ISLAMABAD: The National Security Committee (NSC) on Friday reaffirmed its commitment to cooperate with an international watchdog tasked with countering illicit financing, the Financial Action Task Force (FATF), for addressing shortcomings in the country’s anti-money laundering and counter-terror financing regimes.
“The committee reaffirmed the commitment of the country to work with FATF and other international organisations in achieving common goals and shared objectives,” a statement issued by the Prime Minister Office on the NSC meeting said.
It was the first NSC meeting that was chaired by caretaker Prime Minister Nasirul Mulk.
Pakistan would be placed on the FATF ‘grey list’ because of certain shortcomings identified by the watchdog. However, before Pakistan is put on the list an action plan has to be negotiated outlining the steps the country would be required to take. The action plan has been in the works for weeks now, but it is yet to be adopted.
The NSC approved the presentation of the proposed plan to the FATF at its upcoming meeting.
The NSC statement effectively constitutes the high-level political commitment that FATF requires from the country to implement the legal, regulatory and operational reforms needed.
Finance Minister Shamshad Akhtar briefed the NSC about the upcoming FATF meeting in Paris and the measures, both administrative and legal, taken so far by the country to meet the watchdog’s requirements.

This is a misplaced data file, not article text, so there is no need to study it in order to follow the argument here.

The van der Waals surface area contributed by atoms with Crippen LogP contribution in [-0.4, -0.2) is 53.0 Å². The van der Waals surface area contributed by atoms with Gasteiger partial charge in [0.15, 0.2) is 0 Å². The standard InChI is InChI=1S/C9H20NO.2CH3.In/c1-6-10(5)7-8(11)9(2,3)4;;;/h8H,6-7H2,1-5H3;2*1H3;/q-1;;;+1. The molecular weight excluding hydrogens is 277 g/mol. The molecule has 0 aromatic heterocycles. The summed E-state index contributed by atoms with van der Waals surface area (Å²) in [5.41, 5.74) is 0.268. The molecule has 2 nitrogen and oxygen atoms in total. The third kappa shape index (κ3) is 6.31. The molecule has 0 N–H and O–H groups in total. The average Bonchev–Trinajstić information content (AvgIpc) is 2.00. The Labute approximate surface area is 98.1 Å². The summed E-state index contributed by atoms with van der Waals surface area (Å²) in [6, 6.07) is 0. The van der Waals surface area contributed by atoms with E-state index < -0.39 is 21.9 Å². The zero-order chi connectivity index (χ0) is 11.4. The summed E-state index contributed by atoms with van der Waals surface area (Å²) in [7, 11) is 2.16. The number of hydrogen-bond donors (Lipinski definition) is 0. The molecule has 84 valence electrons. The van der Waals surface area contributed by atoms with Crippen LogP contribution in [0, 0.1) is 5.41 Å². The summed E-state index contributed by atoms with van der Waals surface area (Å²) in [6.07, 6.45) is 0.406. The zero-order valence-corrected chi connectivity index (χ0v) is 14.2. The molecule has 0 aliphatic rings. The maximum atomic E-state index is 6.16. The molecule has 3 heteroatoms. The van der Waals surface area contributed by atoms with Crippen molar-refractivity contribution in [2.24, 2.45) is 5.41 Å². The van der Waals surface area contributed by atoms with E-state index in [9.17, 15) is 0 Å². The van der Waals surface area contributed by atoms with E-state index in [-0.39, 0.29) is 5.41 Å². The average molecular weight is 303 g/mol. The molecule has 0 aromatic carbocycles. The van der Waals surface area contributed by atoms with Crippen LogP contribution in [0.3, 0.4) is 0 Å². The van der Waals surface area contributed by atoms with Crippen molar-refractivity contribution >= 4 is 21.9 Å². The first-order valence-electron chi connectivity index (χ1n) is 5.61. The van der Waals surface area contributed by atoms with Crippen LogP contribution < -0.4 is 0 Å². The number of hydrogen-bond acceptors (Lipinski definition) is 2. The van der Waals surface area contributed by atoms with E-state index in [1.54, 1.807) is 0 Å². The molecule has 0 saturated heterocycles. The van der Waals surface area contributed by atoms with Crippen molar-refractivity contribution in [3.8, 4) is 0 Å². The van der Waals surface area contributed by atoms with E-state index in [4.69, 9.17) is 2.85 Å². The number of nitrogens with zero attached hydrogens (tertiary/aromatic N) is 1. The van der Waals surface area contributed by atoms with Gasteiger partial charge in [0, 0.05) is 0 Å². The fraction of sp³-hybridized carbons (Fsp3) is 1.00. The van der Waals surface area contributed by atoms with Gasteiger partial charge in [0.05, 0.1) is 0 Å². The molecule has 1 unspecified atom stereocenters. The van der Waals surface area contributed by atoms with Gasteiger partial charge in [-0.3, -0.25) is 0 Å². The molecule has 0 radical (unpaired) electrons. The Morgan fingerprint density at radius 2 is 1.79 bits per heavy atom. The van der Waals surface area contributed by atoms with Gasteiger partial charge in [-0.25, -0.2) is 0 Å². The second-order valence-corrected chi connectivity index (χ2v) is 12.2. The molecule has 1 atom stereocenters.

“While reviewing various actions taken towards fulfilling country’s international responsibilities under the Financial Action Task Force (FATF) framework, the meeting expressed satisfaction over the progress made so far. The committee directed that the progress should be shared with the FATF Secretariat in the upcoming meeting,” the NSC statement said.
Earlier, Pakistani officials had said at a background briefing that some of the demands being made by the FATF were unreasonable. Besides the main concern about the freedom with which Hafiz Saeed and his organisations were operating until a few months ago, the FATF has expressed concerns about the integrity of Pakistan’s overall financial system, the inadequacy of monitoring and regulatory mechanisms and the abysmally low conviction rate on unlawful transactions.
The US and some of its allies like the UK, France and Germany had sponsored the move for Pakistan’s inclusion in the grey list. Washington, it is believed, had done so to pressure Islamabad into meeting its demands vis-à-vis the region, where the two are suffering from a serious strategic misalignment. Lately the two sides are making a fresh attempt at reconciling their differences and reaching a common ground.
There has been a round of telephonic conversations between Prime Minister Mulk and US Vice President Pence and between Army Chief Gen Qamar Bajwa and Secretary of State Michael Pompeo over the past couple of days. The conversations had focused on advancing bilateral ties, supporting the peace and reconciliation process in Afghanistan, and dealing with the terrorist groups in the region.
“The prime minister also shared with the committee members contents of his telephonic discussion with US Vice President Mike Pence on 07 June 2018,” said the NSC statement.
Besides Mr Mulk and Ms Akhtar, the meeting was attended by Foreign and Defence Minister Abdullah Hussain Haroon, Interior Minister Azam Khan, Law Minister Syed Ali Zafar, Chairman of the Joint Chiefs of Staff Committee Gen Zubair Mahmood Hayat, Chief of the Army Staff Gen Qamar Javed Bajwa, Chief of the Naval Staff Admiral Zafar Mahmood Abbasi, Chief of the Air Staff Air Chief Marshal Mujahid Anwar Khan, National Security Adviser retired Lt Gen Nasser Khan Janjua and Director General of the Inter-Services Intelligence Lt Gen Naveed Mukhtar.